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Bernard Nathanson and the Church of forgiveness

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April 04, 2011
Bernard Nathanson and the Church of forgiveness
By Russell Shaw *
http://www.catholicnewsagency.com/column.php?n=1535

After the death of Dr. Bernard Nathanson last month, we were reminded that somebody once asked him why he became a Catholic.

Because, said Dr. Nathanson — a leader in the movement to legalize abortion who had performed or presided over many thousands of abortions before seeing the light and becoming ardently pro-life — no other religion provides as much opportunity for forgiveness as the Catholic Church does, and he had a lot to be forgiven for.

Bernard Nathanson was a realist. What about the 75 percent of American Catholics who, according to polls, receive the sacrament of penance less than once a year or never? Escapists perhaps?

This year as in other recent Lents, dioceses and parishes across the country are making a push to get Catholics back to this neglected sacrament. I wish them much success. The flight from sacramental penance has been one of the genuine disasters of contemporary Catholic life.

What explains it? Many things undoubtedly combine to play a part: an often-cited loss of the sense of sin, fatuous presumption that God approves of me no matter what, shame at the prospect of confessing one’s sins after a long time (give it a try: it won’t hurt). But part of it, I feel certain, has to do with contraception.

It works this way.

Last time I looked, the surveys were reporting that something like eight out of 10 American Catholics said they thought contraception was okay and the Church was wrong about it. Obviously this includes many of childbearing, child-rearing age who are practicing contraception now.

As far as the sacrament of penance is concerned, these people don’t want to confess contraception because they believe — or anyway say they believe — it isn’t wrong, and they don’t care to give it up. But they don’t want not to confess it since they know perfectly well that the Church says something different, so not confessing would be, well, kind of dishonest. The non-solution to the dilemma is not to receive the sacrament at all. Which is where we are now.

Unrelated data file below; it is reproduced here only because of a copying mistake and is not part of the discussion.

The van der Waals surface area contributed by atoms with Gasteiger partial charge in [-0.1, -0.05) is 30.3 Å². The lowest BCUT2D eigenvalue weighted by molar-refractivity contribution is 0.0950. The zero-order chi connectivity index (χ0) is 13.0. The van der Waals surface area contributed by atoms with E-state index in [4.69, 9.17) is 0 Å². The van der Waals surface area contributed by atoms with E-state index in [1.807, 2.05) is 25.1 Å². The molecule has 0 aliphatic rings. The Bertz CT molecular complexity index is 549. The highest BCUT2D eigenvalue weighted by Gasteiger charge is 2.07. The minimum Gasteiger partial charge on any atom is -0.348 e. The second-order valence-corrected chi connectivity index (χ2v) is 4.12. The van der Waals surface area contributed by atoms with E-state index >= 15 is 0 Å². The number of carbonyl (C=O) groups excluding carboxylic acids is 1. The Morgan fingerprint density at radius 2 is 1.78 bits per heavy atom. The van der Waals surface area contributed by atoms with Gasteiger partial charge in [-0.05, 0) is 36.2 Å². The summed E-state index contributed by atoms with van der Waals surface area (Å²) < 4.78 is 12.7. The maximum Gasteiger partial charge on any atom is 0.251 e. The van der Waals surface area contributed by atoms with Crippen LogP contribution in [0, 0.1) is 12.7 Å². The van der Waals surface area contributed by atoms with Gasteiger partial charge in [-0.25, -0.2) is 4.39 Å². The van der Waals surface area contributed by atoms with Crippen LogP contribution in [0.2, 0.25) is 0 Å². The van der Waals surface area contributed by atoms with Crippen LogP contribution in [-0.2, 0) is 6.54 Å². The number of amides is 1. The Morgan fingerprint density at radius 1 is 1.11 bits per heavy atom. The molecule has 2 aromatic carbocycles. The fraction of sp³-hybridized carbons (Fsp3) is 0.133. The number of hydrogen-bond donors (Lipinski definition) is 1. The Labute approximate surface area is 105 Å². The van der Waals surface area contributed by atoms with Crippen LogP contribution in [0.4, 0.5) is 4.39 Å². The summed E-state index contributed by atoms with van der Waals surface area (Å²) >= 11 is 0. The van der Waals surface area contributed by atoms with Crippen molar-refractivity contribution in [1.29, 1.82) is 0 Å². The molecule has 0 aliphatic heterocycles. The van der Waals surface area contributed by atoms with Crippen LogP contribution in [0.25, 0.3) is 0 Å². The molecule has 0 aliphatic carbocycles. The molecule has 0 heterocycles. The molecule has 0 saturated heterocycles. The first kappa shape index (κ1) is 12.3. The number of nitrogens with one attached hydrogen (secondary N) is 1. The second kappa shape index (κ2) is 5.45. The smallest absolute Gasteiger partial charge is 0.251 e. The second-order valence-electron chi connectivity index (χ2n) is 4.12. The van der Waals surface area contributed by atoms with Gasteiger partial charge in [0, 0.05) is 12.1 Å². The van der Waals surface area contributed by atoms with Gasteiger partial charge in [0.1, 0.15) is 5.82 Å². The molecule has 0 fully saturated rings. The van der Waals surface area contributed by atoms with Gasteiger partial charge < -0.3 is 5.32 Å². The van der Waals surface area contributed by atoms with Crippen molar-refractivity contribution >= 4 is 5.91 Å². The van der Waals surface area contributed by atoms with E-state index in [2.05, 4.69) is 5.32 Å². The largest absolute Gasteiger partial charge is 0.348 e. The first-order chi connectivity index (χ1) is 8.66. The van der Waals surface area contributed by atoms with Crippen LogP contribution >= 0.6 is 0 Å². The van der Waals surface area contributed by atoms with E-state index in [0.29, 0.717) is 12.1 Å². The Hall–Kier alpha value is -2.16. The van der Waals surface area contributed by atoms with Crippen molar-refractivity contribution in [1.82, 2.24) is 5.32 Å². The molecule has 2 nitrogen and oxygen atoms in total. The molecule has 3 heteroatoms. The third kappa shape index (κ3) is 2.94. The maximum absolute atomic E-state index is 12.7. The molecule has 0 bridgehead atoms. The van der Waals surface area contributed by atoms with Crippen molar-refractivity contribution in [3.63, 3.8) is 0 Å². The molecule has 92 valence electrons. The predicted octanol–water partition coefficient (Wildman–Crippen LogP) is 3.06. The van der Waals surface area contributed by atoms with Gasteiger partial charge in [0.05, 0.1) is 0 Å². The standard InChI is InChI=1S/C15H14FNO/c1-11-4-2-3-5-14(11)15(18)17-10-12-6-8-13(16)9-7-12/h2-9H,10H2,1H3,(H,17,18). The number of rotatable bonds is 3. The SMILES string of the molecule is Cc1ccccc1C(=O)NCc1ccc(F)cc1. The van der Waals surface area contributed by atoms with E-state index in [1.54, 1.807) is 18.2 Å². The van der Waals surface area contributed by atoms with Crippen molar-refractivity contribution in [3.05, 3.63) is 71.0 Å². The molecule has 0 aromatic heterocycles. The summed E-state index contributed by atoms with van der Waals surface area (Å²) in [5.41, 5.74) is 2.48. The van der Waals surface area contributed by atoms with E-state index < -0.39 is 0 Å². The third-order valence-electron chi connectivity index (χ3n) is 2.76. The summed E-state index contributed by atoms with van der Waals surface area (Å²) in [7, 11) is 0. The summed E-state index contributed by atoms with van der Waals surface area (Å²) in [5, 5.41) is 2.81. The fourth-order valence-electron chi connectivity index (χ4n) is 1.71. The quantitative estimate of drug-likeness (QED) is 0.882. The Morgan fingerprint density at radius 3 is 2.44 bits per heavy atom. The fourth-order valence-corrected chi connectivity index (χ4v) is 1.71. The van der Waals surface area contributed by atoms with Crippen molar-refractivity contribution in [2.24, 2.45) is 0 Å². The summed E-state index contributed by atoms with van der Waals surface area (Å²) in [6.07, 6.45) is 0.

I have no easy remedy for this situation, but one approach that might help a bit is to present the sacrament of penance not so much as an obligation but — as Bernard Nathanson understood — a marvelous opportunity: a chance to get rid of one’s burden of objective guilt and start over again with a forgiving God.

As for those who may be somewhat more advanced in the interior life but who’ve neglected penance for whatever reason or combination of reasons: bear in mind that contrition and penance are closely linked to conversion and all but indispensable to it. All three go together to make up a complex, continuing process of lifelong growth in the Christian life — a process that necessarily includes awareness of one’s sins, a healthy sense of guilt, and the desire to be forgiven.

The first letter of St. John says it best: “Sin is with us; if we deny that, we are cheating ourselves; it means the truth does not dwell in us. No, it is when we confess our sins that (God) forgives our sins, ever true to his word, ever dealing right with us, and all our wrong-doing is purged away. If we deny that we have sinned, it means that we are treating him as a liar; it means that his word does not dwell in our hearts” (1 John 1:8-9).

Sometimes people say they don’t go to confession because they have nothing to confess. Tell that to St. John!

* Russell Shaw is the author of more than twenty books, including three novels and volumes on ethics and moral theology, the Catholic laity, clericalism, the abuse of secrecy in the Church, and other topics. He has also published thousands of articles in periodicals, among them The Wall Street Journal, The Washington Times, L’Osservatore Romano, America, Crisis, Catholic World Report, The National Catholic Reporter, and many others. From 1967-1987 he served as communications director for the U.S. Catholic bishops and from 1987-1997 was information director for the Knights of Columbus. He lives in Washington, D.C.


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